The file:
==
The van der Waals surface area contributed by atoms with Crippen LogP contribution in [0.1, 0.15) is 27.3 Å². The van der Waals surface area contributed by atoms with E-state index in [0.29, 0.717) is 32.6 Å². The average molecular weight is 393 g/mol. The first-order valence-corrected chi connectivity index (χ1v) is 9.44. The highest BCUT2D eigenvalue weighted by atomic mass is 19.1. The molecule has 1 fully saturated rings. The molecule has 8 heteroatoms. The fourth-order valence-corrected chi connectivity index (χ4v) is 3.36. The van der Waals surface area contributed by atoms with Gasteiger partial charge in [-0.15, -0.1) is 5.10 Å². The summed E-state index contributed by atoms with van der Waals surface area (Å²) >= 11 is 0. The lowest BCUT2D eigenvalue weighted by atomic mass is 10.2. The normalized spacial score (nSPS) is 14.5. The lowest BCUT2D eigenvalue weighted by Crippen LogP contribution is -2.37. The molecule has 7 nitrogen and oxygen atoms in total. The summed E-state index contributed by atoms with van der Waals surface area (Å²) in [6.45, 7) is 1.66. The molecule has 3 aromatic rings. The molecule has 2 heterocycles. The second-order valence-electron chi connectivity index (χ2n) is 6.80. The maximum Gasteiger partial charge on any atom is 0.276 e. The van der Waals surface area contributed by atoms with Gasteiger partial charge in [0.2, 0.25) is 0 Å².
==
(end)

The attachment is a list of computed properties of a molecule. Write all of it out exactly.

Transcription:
The van der Waals surface area contributed by atoms with Crippen LogP contribution in [0.1, 0.15) is 27.3 Å². The van der Waals surface area contributed by atoms with E-state index in [0.29, 0.717) is 32.6 Å². The average molecular weight is 393 g/mol. The first-order valence-corrected chi connectivity index (χ1v) is 9.44. The highest BCUT2D eigenvalue weighted by atomic mass is 19.1. The molecule has 1 fully saturated rings. The molecule has 8 heteroatoms. The fourth-order valence-corrected chi connectivity index (χ4v) is 3.36. The van der Waals surface area contributed by atoms with Gasteiger partial charge in [-0.15, -0.1) is 5.10 Å². The summed E-state index contributed by atoms with van der Waals surface area (Å²) >= 11 is 0. The lowest BCUT2D eigenvalue weighted by atomic mass is 10.2. The normalized spacial score (nSPS) is 14.5. The lowest BCUT2D eigenvalue weighted by Crippen LogP contribution is -2.37. The molecule has 7 nitrogen and oxygen atoms in total. The summed E-state index contributed by atoms with van der Waals surface area (Å²) in [6.45, 7) is 1.66. The molecule has 3 aromatic rings. The molecule has 2 heterocycles. The second-order valence-electron chi connectivity index (χ2n) is 6.80. The maximum Gasteiger partial charge on any atom is 0.276 e. The van der Waals surface area contributed by atoms with Gasteiger partial charge in [0.2, 0.25) is 0 Å².